With energy grants, Franklin County towns look to upgrade buildings but maintain style

  • Pioneer Valley Regional School. RECORDER FILE PHOTO

  • Buckland Town Hall RECORDER FILE PHOTO

  • Deerfield Elementary School. RECORDER FILE PHOTO

Recorder Staff
Published: 7/23/2018 7:28:22 PM

Six towns in Franklin County and the North Quabbin are getting money for projects related to improving energy efficiency and transitioning to renewable sources of energy.

The grants, ranging from about $25,000 to an upper limit of $250,000, are part of the state Department of Energy Resources’s Green Communities program, “an important partnership with cities and towns to help them find clean energy solutions that reduce long-term energy costs and strengthen local economies,” said Department of Energy Resources Commissioner Judith Judson.

To be eligible for the program, a town must meet criteria and provide the Department of Energy Resources with a five-year plan for reducing its municipal energy use by 20 percent.

Upon entering the program, each town is awarded a grant, the amount of which is based on population and the scope of the improvement projects outlined by the town in its application. The grants awarded this year were “competitive grants” that a town can only apply for once it has completed any projects for which it was already awarded grant money. Eighty of the 120 Green Communities were awarded grants this year.

Northfield and Warwick

Northfield and Warwick are pooling large portions of their grant money to fund improvements to Pioneer Valley Regional School, which serves those two towns and Leyden and Bernardston. In total, the improvements will be worth $177,042 — $110,961 of which comes from Northfield’s grant, and $66,081 of which comes from Warwick’s grant. In total, Northfield was awarded $244,929, and Warwick was awarded $225,807.

“One thing that’s so important to note about this effort is, it’s our understanding that we are the first regional school district to do work on our school (using Green Community grant money),” said Northfield Energy Committee Co-Chairwoman Susan O’Connor. “To have this cross-town collaboration is very important.”

The improvements will be to the school’s insulation and heating systems. O’Connor said this work should reduce the school’s use of heating oil by 13,000 gallons a year and save the district $80,000 a year.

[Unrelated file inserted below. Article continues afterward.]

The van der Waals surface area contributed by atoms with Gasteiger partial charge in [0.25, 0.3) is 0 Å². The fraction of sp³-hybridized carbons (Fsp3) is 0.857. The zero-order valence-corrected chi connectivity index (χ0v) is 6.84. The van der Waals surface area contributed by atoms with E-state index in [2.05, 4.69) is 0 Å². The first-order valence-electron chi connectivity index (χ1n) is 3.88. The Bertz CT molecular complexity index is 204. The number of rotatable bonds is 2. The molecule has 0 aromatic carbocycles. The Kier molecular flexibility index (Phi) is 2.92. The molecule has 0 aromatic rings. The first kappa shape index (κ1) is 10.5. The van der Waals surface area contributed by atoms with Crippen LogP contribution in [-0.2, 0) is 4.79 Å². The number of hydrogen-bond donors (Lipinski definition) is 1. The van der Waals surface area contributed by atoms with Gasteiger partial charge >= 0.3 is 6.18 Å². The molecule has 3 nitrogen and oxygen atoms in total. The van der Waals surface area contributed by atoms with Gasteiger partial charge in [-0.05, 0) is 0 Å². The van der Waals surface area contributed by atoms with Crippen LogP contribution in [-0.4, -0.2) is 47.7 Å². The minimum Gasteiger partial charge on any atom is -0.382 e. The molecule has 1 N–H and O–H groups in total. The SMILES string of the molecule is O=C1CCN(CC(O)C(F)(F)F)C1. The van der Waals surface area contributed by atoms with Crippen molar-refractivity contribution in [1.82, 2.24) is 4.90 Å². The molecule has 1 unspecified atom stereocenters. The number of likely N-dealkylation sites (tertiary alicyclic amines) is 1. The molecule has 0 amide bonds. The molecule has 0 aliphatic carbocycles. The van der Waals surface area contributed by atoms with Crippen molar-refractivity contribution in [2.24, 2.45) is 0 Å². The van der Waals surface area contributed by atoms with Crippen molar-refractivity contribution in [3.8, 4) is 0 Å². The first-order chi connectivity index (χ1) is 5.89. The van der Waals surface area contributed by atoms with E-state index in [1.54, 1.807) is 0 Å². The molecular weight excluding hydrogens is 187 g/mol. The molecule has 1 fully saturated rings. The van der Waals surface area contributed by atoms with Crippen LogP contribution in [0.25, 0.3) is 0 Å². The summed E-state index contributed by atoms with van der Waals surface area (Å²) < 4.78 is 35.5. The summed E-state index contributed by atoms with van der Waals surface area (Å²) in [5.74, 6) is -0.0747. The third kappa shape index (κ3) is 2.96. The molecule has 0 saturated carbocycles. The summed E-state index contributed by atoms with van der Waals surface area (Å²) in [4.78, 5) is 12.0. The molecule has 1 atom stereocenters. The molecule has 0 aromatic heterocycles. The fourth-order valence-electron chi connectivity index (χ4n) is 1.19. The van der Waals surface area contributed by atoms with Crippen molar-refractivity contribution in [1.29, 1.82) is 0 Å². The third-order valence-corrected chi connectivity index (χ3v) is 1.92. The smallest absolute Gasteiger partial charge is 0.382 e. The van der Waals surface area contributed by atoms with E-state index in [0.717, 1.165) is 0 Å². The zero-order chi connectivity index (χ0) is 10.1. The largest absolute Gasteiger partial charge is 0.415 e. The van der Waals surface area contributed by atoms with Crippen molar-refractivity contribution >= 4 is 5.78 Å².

Northfield has been a Green Community since 2011, and Warwick since 2014. This is the first year either town has applied for a competitive grant.

Each town is spending the rest of its grant on similar improvements to its own elementary school. Northfield is also making relatively minor improvements to its Dickinson Memorial Library.


​​​​​​​Athol is receiving $116,762. Athol has been a Green Community since 2010, and has received several competitive grants already, said Director of Planning and Development Eric Smith. Athol’s improvement projects this year involve upgrading the Department of Public Works building’s lighting to LED and improvements to the heating systems of the town hall and police station.

“We’re excited that they awarded us for these projects,” Smith said. “We’re trying to go through our energy audits and find what projects we haven’t done yet.”


​​​​​​​Buckland received $27,707 for window inserts and administrative costs in its town hall, police station and other municipal buildings. Buckland’s town administrator and Energy Committee members were unavailable for comment.


Deerfield received $116,082, of which about $100,000 will go toward upgrading its elementary school’s insulation, heating and lighting, said Town Administrator Wendy Foxmyn.

“We’re really thrilled at how it turned out,” Foxmyn said, referring to the sum Deerfield was awarded. She credited it to Energy Committee Chairman David Gilbert-Keith.


Gill received $68,465, most of which will be spent on the town’s library, said Administrative Assistant Ray Purington.

About 20 years ago, Purington said, a drop-down ceiling was installed in the library to reduce heating costs. With the grant money, the library’s insulation and heating system will be improved, making it possible to remove the drop-down ceiling, “re-exposing the aesthetics of the original building,” Purington said.

Some of the money will also be spent on updating the library’s lighting system to be energy-efficient, yet “something that would look like the kind of lighting you would find in a 1920s library,” Purington said.

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